1. How Do I Know I Need Help?


You may feel alone, abandoned and afraid. Maybe you are blaming yourself for the abuse you have suffered. Maybe you feel overwhelmed by shame. You may feel pressured to keep silent about all that has happened to you. What energy you have is consumed by keeping up appearances, pretending that everything at home is all right. You may feel let down by your church and misunderstood by your closest friends. If only you could turn back the clock. If only you could make things better. If only you could protect the children. If only the violence would stop.

You are not alone. Millions of women around the world, many of them Christian, have been hit or bullied by a man who promised before God that he would love and cherish his wife until death parted them. Still, most battered wives feel alone. Since abuse occurs behind closed doors, others in the community or at church don't see it happening. So victims feel faceless and nameless. Silence and secrecy abound.


Christmas was just around the corner. A women's banquet had been organized at our church as an outreach to abuse victims. Some were staying in a battered women's shelter; others had moved on to "second stage housing," apartments available to them for up to eighteen months. Christmas is a good time of year to make connections between the church and the community. It is an especially difficult season for those experiencing family turmoil or loss of intimate relationships. For a woman who is enduring violence or suffering at home, Christmastime adds pressure and heartache.

As I drove to the church, thinking about the talk I'd be giving, my mind was filled with questions: How can we church women strengthen our relationship with the shelter? What are some of the ways women of faith can offer support to abused women around us? How can my talk tonight be both a challenge to nonviolated women and a comfort to those who have been battered? And how can we all reduce family violence in our neighborhoods and congregations?

Beside me in the front seat of the car was an Amish doll that I had brought as a prop for the talk. This faceless doll with a wide-brimmed bonnet has no facial features—no nose, no eyes, no smile. Her face is simply a piece of plain off-white cloth. The design is meant to represent one of the hallmarks of Amish culture: submission of the self to the preservation of the group.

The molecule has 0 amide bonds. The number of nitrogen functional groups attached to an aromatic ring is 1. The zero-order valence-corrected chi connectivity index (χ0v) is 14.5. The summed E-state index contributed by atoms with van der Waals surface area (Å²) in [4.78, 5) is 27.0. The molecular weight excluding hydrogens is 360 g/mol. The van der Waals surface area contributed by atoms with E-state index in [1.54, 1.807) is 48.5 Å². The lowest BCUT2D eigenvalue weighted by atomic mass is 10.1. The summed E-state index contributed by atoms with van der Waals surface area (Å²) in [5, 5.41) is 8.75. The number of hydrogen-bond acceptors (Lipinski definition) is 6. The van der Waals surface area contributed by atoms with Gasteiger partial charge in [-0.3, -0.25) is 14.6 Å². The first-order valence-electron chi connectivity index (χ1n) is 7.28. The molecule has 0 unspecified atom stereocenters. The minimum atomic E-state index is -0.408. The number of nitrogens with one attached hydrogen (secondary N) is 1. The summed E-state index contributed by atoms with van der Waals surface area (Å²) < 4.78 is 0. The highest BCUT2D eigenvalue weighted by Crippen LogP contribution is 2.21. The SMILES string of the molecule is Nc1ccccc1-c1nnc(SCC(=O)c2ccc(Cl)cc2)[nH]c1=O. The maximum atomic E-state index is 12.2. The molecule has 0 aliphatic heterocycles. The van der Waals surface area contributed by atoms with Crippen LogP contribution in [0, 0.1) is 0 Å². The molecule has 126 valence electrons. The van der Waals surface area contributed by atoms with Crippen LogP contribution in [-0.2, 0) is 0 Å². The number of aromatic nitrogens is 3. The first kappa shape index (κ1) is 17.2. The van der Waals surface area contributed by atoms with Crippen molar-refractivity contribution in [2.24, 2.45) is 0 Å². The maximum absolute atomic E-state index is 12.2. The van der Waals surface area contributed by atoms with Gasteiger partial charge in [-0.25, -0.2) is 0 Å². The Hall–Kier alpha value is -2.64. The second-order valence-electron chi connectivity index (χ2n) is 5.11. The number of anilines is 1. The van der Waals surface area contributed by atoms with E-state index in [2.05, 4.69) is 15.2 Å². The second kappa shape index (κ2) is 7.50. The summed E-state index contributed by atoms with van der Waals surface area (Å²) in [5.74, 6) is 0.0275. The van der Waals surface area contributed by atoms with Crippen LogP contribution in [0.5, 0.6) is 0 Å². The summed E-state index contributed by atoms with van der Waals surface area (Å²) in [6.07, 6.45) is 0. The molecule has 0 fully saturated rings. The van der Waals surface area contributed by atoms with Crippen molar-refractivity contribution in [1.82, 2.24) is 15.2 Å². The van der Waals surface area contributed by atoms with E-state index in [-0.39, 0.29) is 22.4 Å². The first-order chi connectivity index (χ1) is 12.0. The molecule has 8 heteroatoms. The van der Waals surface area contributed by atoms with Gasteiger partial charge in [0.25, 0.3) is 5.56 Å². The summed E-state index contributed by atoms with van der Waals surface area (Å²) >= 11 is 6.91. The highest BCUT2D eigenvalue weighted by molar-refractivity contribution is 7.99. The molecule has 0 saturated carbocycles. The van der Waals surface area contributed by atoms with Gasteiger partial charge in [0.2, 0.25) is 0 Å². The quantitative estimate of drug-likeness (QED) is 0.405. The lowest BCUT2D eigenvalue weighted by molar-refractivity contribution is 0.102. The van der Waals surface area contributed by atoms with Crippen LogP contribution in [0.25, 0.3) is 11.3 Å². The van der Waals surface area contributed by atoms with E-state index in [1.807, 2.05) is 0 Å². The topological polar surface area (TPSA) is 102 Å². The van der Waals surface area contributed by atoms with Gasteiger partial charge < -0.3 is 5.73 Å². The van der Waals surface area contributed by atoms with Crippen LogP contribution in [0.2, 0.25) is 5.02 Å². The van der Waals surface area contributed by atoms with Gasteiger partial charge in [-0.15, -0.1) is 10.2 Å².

Somehow the simplicity of the doll linked in my mind to the story of the birth of Jesus, the reason for the evening's celebration. Mary, a young Jewish girl of ordinary circumstances, was chosen to bear the Christ child. I wonder how she felt. I wonder who she told. I wonder if she wept. There is a lot to wonder about.

As I drove, I imagined one of my daughters being in Mary's situation: an angelic visit, a teenage pregnancy, a long trip away from home, no room in the inn. Chosen indeed. Then I thought about the parallels between Mary's extraordinary story and a battered woman's tale: the disbelief, the unknown, the fear, shame, isolation.

Suddenly I flashed back to a day in my life as a student, years earlier. I walked into a cozy craft shop in Intercourse, Pennsylvania, a town in Amish country. In the center of the shop's basement was a large wooden frame supporting and stretching the top of a brightly colored quilt. Sitting around it were six Amish women, varying in age from about twenty to eighty. They were speaking German. Once they were aware of my presence, though, they fell silent; I was an intruder. Since I was making them uncomfortable, I cut short my admiration of their work.

On the sidewalks outside, young girls carried groceries in hand-woven baskets; older women held a bolt or two of fabric under their arms as they climbed into horse-drawn buggies; men tended the animals and gathered supplies for the farm. At first it was like a walk through a reconstructed historic village. But there is far more to the story of the Amish than such a quick glimpse can show. The people live by a series of principles and practices that reinforce submission of the self in the service and preservation of Amish culture. The blank stare of the doll and the silence of the adult women haunt me: so many stories hidden, tales not told, pains and joys not expressed.

Back in the present, sitting at a red light, I pondered how to communicate with strength and grace the notion of facelessness to the women at the banquet. One group of them—those who had experienced battery—would know from personal experience what the Amish doll represented. They too had been unable to look at themselves fully and completely, unable to gaze into the mirror of their life and record or remember precisely what they saw. In the case of Amish women, the mirror represents the forbidden. As a battered woman, you too may have avoided self-reflection because it evokes too much pain, too much despair. No doubt you understand all too well from your own experience the blankness of the gauze cloth covering the place where the doll's face ought to be.